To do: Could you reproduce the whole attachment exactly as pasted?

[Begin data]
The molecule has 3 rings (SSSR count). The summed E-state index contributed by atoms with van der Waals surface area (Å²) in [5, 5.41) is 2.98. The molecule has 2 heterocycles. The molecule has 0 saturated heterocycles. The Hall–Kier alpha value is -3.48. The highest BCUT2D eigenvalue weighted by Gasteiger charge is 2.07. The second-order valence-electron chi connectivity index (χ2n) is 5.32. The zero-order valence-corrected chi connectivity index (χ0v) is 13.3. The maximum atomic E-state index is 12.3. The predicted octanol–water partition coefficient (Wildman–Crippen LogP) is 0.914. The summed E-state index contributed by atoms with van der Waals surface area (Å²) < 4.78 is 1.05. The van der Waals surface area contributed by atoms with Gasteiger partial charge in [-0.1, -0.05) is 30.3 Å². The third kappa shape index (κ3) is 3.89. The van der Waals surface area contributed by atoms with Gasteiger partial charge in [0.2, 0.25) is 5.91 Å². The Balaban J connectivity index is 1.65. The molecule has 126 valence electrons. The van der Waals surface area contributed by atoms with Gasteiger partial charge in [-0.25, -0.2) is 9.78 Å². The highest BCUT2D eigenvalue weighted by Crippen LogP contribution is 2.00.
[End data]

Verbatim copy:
The molecule has 3 rings (SSSR count). The summed E-state index contributed by atoms with van der Waals surface area (Å²) in [5, 5.41) is 2.98. The molecule has 2 heterocycles. The molecule has 0 saturated heterocycles. The Hall–Kier alpha value is -3.48. The highest BCUT2D eigenvalue weighted by Gasteiger charge is 2.07. The second-order valence-electron chi connectivity index (χ2n) is 5.32. The zero-order valence-corrected chi connectivity index (χ0v) is 13.3. The maximum atomic E-state index is 12.3. The predicted octanol–water partition coefficient (Wildman–Crippen LogP) is 0.914. The summed E-state index contributed by atoms with van der Waals surface area (Å²) < 4.78 is 1.05. The van der Waals surface area contributed by atoms with Gasteiger partial charge in [-0.1, -0.05) is 30.3 Å². The third kappa shape index (κ3) is 3.89. The van der Waals surface area contributed by atoms with Gasteiger partial charge in [0.2, 0.25) is 5.91 Å². The Balaban J connectivity index is 1.65. The molecule has 126 valence electrons. The van der Waals surface area contributed by atoms with Gasteiger partial charge in [-0.25, -0.2) is 9.78 Å². The highest BCUT2D eigenvalue weighted by Crippen LogP contribution is 2.00.